So now we see his system affects a veteran in their prime and a young player, but what happens to players who’ve excelled under George Karl, then leave for another team? Our next example is one of my favorite ex-Nuggets, J.R. Smith.

At Rim Attempts FG% 3-9 feet FG% 10-15ft FG% 16-23ft FG% 3Pt EFG% % Good TS%
JR Smith



3.9 51.5 0.6 20 0.8 25 3.9 36.2 5.8 55.6 52 51.5



4.3 64 0.8 31 0.5 21 1.8 37.8 11 56.7 83 58.5



2.8 65.9 2.2 33.8 1.87 34.9 4.91 35.2 6.8 52.8 51.6 51.8

I was a little selective with the years by taking his last season in New Orleans, first year in Denver, and this year in New York. The difference here is amazing — JR's percentage of good shots is approximately 50 Pre and Post Karl, yet in his first year with Denver it was a staggering 83%! Under Karl, Smith took more shots at the rim, almost double the three-point attempts, and less than half the amount of long 2's.

It's no surprise that he was ultra-efficient in his first seasons with Denver, and well below average efficiency in New Orleans and New York. Sadly, this run of great shot selection only lasted two years, although he never approached the levels of poor selection that's being exhibited in New York. One can only wonder what might have been if JR had only adhered to the system, because he was pretty clearly the model offensive player for Karl.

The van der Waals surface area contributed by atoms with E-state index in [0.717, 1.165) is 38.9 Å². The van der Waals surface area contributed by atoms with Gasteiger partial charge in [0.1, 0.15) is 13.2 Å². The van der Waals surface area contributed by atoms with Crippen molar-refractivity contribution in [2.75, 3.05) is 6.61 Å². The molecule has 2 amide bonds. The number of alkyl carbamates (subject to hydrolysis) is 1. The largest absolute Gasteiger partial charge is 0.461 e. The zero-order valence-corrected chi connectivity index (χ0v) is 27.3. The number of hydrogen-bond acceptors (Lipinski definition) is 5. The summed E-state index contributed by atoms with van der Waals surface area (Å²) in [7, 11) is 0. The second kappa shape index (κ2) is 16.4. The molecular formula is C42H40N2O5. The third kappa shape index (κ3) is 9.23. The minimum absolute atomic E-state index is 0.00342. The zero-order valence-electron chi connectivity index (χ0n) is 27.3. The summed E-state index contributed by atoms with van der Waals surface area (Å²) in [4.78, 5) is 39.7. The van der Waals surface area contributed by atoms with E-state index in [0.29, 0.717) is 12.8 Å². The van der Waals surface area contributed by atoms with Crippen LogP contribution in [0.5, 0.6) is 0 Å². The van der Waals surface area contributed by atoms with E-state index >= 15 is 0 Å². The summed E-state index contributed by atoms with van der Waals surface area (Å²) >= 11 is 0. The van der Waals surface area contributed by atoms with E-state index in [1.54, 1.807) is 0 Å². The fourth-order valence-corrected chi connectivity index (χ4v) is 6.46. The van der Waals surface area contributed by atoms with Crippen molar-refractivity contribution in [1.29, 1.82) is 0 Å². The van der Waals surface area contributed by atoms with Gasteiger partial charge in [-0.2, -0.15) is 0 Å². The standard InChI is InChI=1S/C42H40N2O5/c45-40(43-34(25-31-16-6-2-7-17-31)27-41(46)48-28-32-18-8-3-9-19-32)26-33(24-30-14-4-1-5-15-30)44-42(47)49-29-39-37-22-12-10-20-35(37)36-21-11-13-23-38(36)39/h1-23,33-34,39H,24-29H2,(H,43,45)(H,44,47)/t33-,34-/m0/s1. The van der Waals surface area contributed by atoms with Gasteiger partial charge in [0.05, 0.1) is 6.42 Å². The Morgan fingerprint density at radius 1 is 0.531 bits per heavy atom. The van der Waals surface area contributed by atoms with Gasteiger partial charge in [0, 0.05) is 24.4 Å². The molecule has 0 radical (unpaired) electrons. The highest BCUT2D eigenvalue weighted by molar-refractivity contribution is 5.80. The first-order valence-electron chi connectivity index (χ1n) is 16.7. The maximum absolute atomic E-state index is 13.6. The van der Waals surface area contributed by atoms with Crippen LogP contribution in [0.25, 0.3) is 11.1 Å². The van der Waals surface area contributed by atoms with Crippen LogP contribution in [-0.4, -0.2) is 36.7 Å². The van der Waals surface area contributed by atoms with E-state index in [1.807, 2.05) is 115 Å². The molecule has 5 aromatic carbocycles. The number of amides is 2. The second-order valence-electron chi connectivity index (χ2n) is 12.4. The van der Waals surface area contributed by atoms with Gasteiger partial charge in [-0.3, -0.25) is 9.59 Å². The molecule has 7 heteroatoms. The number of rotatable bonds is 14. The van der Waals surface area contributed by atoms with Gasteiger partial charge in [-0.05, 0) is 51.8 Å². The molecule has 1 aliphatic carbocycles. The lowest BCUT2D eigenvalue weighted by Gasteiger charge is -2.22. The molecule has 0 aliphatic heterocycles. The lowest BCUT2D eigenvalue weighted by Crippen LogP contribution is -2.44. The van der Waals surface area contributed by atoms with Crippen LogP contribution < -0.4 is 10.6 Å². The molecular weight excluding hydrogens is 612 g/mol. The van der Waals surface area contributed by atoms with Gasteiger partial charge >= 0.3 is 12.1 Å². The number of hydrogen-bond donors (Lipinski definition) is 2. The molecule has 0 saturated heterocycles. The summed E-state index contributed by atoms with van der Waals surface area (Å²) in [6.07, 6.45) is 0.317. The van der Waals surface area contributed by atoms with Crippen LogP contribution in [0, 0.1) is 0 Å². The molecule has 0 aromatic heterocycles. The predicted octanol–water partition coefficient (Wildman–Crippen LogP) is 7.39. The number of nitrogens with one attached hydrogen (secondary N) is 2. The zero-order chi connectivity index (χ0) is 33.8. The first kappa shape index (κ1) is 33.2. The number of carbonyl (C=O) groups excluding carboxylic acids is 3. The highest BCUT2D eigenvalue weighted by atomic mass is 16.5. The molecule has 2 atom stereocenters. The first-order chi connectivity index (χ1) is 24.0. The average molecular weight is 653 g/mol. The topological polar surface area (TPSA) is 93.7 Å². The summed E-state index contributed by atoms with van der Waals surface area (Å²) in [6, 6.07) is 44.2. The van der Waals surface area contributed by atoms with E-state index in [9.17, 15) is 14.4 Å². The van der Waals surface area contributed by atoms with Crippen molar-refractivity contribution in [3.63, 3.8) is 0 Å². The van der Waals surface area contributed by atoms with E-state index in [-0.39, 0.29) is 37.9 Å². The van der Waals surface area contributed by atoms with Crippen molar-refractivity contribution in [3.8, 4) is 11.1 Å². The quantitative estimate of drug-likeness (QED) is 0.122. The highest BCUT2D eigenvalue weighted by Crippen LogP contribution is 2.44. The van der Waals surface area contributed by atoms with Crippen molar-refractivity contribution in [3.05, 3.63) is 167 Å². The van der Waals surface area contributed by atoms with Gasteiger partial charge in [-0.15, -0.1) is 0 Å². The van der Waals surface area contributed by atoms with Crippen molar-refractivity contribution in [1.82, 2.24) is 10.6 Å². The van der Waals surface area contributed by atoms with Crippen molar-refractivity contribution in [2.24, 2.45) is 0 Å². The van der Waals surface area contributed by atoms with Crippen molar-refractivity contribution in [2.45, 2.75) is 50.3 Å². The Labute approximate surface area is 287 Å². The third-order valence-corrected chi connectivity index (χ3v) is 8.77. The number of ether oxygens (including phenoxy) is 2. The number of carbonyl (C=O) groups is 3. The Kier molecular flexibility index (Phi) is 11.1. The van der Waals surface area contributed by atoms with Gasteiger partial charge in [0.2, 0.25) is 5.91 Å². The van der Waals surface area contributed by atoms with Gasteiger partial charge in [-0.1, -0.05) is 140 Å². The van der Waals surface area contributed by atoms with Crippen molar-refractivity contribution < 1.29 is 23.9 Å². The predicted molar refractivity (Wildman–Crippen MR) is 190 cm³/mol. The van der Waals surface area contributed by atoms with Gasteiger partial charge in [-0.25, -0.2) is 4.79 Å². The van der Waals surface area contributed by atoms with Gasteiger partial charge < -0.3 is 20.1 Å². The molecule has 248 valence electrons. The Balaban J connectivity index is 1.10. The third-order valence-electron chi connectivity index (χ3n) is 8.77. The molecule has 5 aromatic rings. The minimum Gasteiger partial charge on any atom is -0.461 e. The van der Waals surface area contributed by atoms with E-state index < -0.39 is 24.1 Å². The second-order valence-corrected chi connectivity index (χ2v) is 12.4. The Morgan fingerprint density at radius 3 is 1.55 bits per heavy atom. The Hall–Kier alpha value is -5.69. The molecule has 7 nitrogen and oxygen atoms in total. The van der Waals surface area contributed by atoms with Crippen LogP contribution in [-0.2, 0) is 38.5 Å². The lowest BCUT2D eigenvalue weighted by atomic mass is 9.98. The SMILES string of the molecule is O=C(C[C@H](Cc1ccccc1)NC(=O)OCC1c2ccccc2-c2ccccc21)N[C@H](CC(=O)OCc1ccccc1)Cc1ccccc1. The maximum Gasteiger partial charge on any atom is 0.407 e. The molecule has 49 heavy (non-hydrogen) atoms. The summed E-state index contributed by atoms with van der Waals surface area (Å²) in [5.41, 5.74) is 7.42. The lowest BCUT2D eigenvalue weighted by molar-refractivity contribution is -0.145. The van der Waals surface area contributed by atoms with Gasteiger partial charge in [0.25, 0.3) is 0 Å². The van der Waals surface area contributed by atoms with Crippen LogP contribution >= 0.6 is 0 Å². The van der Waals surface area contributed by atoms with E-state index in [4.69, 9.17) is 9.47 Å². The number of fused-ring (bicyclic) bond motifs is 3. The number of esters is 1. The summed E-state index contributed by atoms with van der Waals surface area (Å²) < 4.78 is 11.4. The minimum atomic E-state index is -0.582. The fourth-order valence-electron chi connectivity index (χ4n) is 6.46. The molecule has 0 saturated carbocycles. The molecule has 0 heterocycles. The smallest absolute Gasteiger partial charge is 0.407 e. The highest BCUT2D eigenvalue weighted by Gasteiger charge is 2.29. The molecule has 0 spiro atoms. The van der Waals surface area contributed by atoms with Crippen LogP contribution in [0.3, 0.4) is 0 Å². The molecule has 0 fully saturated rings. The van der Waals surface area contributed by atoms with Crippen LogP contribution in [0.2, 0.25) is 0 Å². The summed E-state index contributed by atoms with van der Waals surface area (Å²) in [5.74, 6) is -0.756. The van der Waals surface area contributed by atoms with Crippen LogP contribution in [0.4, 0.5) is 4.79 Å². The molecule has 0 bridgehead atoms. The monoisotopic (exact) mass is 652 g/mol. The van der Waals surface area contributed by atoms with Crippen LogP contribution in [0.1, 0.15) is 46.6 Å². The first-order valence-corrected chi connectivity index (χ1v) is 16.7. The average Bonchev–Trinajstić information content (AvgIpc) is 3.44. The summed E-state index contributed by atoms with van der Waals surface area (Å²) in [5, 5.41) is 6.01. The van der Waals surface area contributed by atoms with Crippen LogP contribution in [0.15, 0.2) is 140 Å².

JR is an example of a player in his prime getting better under Karl and then worse afterword, but JR is an eccentric and unpredictable player who wasn’t known for his practice habits. Surely someone with a great work ethic and professional attitude wouldn’t suffer the same fate, would they? Let’s take a look at Arron Afflalo:

At Rim Attempts FG% 3-9 feet FG% 10-15ft FG% 16-23ft FG% 3Pt EFG% % Good TS%
Arron Afflalo Pre-Karl (2008-2009) 2.3 62 0.2 40 0.6 39 3.2 35 3.5 60.3 59 54.8
Karl (2011-2012) 3.9 68 1.4 31.1 1.1 39.7 2.7 40 4.2 59.7 61 58.4
Post-Karl(2012-2013) 3.1 65.3 1.3 41.6 2.3 53.8 4.1 42 4.1 45.2 48 52.7

More of the same. At rim attempts down, long two attempts way up, efficiency way down. Not much need for explanation here, but let's hope for AAA's sake that this is just a blip an otherwise upward trend in his career.